Although I have rarely been accused of representing the establishment, I found myself defending the RCA in a series of articles that appeared in the Jewish Week. The initial article praised the RCA for its handling of the controversy surrounding Rabbi Avi Weiss and Israel’s Chief Rabbinate. That article was in turn criticized by Dov Zakheim and Steven Bayme in the same paper, which then gave me the opportunity to publish a rejoinder

The debates about religion and state in Israel proceed apace, and I recently had the opportunity to post my fullest treatment yet of this fraught topic. The context is a critique of a bill that purports to systematize the issue of religious conversion in Israel. The article appeared in Mida, and is currently being translated into Hebrew for that site. This will be my first foray into the Hebrew-speaking world on this issue. In addition, I recently rewrote my critique of religious institutionalization through the lens of the first chapters of the Book of Shmuel and the Talmud’s treatment of them. This article will appear in a forthcoming volume, which I am currently editing, honoring the memory of Marc Weinberg z”l. I have posted it online but have set up a paywall (just $1; if you’re interested in previewing it, email me).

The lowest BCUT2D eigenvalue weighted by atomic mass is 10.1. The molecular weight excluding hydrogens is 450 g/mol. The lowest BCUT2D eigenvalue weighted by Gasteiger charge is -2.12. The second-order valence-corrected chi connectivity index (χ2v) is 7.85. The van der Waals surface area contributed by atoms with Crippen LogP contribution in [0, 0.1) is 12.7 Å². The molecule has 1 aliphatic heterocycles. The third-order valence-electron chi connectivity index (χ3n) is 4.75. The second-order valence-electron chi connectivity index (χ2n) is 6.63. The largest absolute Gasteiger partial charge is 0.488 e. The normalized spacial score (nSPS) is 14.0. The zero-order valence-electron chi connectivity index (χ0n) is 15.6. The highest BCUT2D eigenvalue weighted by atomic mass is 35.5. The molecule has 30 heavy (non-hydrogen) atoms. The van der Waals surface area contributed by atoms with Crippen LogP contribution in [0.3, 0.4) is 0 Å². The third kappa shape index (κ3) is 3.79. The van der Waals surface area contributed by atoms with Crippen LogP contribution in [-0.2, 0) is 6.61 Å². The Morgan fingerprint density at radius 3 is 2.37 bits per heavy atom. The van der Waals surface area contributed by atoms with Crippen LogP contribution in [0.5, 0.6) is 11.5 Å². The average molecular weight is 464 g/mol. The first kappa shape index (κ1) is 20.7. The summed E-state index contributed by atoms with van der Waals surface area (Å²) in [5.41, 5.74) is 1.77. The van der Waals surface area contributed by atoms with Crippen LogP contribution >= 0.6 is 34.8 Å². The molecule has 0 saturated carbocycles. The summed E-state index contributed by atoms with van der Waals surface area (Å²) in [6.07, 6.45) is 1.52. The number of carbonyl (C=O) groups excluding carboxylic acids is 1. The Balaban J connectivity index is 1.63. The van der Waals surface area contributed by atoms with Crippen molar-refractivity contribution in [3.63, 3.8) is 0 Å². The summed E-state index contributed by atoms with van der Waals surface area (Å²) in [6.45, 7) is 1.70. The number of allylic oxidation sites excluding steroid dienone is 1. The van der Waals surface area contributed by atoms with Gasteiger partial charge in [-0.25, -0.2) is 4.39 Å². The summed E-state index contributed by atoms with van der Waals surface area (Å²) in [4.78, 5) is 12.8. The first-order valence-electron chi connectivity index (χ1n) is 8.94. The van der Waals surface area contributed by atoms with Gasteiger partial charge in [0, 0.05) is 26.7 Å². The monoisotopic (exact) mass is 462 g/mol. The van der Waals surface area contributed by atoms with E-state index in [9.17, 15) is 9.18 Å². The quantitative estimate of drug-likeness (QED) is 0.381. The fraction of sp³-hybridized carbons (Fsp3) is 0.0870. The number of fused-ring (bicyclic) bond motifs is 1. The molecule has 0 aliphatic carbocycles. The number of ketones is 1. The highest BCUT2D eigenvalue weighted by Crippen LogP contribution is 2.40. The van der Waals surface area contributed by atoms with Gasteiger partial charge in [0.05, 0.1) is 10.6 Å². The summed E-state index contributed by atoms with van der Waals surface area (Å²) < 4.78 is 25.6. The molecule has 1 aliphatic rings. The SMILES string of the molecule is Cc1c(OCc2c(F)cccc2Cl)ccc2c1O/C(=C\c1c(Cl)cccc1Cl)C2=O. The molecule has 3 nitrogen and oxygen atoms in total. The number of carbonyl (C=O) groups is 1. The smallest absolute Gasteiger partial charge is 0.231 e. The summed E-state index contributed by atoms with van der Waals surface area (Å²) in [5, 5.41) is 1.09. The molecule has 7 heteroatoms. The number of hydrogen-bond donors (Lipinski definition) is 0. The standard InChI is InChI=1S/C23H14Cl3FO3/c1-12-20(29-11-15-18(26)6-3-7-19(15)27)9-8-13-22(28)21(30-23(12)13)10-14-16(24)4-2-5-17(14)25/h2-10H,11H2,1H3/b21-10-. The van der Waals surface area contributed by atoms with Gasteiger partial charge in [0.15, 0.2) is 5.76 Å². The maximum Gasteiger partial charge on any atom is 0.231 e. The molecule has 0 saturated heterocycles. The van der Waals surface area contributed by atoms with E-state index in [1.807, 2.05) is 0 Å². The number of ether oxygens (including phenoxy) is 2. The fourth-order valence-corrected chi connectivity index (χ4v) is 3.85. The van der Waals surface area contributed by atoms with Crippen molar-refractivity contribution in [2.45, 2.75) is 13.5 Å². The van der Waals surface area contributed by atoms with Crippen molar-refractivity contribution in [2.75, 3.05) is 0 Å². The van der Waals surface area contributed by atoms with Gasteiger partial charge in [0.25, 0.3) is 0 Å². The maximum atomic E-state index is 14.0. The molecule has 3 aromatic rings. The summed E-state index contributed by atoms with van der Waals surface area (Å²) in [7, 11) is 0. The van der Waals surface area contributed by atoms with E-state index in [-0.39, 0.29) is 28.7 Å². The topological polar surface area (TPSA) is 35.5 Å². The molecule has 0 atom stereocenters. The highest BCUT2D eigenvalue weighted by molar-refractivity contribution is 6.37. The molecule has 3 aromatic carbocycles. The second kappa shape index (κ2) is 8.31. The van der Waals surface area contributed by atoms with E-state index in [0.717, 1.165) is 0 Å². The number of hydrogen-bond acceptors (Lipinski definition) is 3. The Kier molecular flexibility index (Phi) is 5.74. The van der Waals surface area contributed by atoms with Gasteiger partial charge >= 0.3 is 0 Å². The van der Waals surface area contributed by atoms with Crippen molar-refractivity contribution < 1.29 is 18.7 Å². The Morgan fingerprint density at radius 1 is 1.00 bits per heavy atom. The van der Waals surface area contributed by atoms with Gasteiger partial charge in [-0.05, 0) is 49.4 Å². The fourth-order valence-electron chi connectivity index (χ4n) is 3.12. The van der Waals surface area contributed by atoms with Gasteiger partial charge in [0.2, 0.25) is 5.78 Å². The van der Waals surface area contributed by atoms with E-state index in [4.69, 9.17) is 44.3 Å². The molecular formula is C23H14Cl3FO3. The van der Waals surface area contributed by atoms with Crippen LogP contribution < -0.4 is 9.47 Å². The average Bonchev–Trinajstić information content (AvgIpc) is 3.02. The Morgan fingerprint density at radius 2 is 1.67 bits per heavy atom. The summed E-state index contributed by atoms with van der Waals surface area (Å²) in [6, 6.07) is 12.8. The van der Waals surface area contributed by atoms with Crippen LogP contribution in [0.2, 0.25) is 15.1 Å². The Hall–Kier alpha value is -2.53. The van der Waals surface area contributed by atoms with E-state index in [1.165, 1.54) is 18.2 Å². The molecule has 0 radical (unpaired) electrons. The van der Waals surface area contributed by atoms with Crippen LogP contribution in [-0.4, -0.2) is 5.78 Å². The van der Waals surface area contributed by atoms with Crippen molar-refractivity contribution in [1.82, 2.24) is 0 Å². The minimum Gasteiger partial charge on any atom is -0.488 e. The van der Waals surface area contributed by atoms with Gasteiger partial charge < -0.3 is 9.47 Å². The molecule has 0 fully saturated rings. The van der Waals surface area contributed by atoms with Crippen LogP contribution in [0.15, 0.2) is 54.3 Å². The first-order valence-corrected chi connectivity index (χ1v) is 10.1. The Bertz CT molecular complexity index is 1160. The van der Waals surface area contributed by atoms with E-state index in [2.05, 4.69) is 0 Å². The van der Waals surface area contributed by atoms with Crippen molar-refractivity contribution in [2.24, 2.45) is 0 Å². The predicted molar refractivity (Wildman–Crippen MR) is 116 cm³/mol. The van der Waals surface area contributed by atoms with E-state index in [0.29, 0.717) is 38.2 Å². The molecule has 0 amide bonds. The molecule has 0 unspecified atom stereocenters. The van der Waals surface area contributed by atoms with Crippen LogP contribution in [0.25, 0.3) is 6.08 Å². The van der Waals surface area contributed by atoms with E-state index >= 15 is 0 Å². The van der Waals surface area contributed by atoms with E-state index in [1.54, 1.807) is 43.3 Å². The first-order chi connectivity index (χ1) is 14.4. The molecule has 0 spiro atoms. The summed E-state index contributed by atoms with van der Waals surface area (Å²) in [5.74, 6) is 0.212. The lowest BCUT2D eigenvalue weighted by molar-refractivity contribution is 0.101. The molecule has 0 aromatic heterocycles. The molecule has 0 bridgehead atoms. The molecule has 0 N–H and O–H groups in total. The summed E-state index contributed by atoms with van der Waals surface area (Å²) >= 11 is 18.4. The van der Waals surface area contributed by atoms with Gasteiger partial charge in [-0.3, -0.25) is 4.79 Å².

The OU’s magazine, Jewish Action, recently had a special section on English-speaking olim and their impact in Israel. I contributed a short piece on life in Modiin and a short profile of Rav Aharon Lichtenstein’s impact on broader Israeli culture. I was also commissioned to profile filmmaker Joseph Cedar, but that piece did not end up in the magazine. I posted it here.

A couple of other odds and ends include this translation of an interview between Rabbi Prof. Alan Brill and Rabbi Dr. Yehuda Brandes and this translation of an article on Mishna Sukkah by Rabbi Dr. Avie Walfish (see his stuff on Pesachim, too). A few months ago, I was interviewed by Nachum Segal about the English biography of Rav Yehuda Amital; the interview is archived here. A Facebook conversation about the history of Orthodox blogging, in which many of the most popular bloggers from a decade ago participated, was a lot of fun, too. Are we already getting nostalgic about the early years of blogging?